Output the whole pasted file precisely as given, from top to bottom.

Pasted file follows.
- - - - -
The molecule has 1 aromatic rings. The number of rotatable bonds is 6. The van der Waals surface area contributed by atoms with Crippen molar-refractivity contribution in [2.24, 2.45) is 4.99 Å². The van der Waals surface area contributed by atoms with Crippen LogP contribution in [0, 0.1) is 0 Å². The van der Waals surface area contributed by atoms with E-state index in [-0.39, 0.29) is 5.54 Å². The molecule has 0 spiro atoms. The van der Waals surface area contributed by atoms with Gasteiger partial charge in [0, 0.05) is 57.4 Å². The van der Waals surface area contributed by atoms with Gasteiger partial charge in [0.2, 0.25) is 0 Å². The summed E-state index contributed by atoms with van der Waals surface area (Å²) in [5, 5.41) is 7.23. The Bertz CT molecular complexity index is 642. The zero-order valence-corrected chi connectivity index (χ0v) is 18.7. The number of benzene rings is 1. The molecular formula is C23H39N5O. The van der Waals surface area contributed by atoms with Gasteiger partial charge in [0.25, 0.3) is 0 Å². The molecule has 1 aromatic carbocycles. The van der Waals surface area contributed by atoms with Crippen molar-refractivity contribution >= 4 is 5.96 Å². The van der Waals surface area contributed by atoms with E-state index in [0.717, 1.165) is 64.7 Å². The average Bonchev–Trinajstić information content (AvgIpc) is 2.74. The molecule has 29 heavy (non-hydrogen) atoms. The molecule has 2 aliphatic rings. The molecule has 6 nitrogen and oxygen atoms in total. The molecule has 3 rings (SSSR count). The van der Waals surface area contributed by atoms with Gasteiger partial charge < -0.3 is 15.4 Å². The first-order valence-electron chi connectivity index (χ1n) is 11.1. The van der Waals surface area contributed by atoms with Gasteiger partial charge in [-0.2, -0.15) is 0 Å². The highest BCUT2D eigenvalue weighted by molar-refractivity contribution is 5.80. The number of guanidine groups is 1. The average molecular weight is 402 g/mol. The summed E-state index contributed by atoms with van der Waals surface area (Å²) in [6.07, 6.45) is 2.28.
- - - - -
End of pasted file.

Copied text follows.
The molecule has 1 aromatic rings. The number of rotatable bonds is 6. The van der Waals surface area contributed by atoms with Crippen molar-refractivity contribution in [2.24, 2.45) is 4.99 Å². The van der Waals surface area contributed by atoms with Crippen LogP contribution in [0, 0.1) is 0 Å². The van der Waals surface area contributed by atoms with E-state index in [-0.39, 0.29) is 5.54 Å². The molecule has 0 spiro atoms. The van der Waals surface area contributed by atoms with Gasteiger partial charge in [0, 0.05) is 57.4 Å². The van der Waals surface area contributed by atoms with Gasteiger partial charge in [0.2, 0.25) is 0 Å². The summed E-state index contributed by atoms with van der Waals surface area (Å²) in [5, 5.41) is 7.23. The Bertz CT molecular complexity index is 642. The zero-order valence-corrected chi connectivity index (χ0v) is 18.7. The number of benzene rings is 1. The molecular formula is C23H39N5O. The van der Waals surface area contributed by atoms with Gasteiger partial charge in [0.25, 0.3) is 0 Å². The molecule has 1 aromatic carbocycles. The van der Waals surface area contributed by atoms with Crippen molar-refractivity contribution >= 4 is 5.96 Å². The van der Waals surface area contributed by atoms with E-state index in [0.717, 1.165) is 64.7 Å². The average Bonchev–Trinajstić information content (AvgIpc) is 2.74. The molecule has 29 heavy (non-hydrogen) atoms. The molecule has 2 aliphatic rings. The molecule has 6 nitrogen and oxygen atoms in total. The molecule has 3 rings (SSSR count). The van der Waals surface area contributed by atoms with Gasteiger partial charge < -0.3 is 15.4 Å². The first-order valence-electron chi connectivity index (χ1n) is 11.1. The van der Waals surface area contributed by atoms with Gasteiger partial charge in [-0.2, -0.15) is 0 Å². The highest BCUT2D eigenvalue weighted by molar-refractivity contribution is 5.80. The number of guanidine groups is 1. The average molecular weight is 402 g/mol. The summed E-state index contributed by atoms with van der Waals surface area (Å²) in [6.07, 6.45) is 2.28.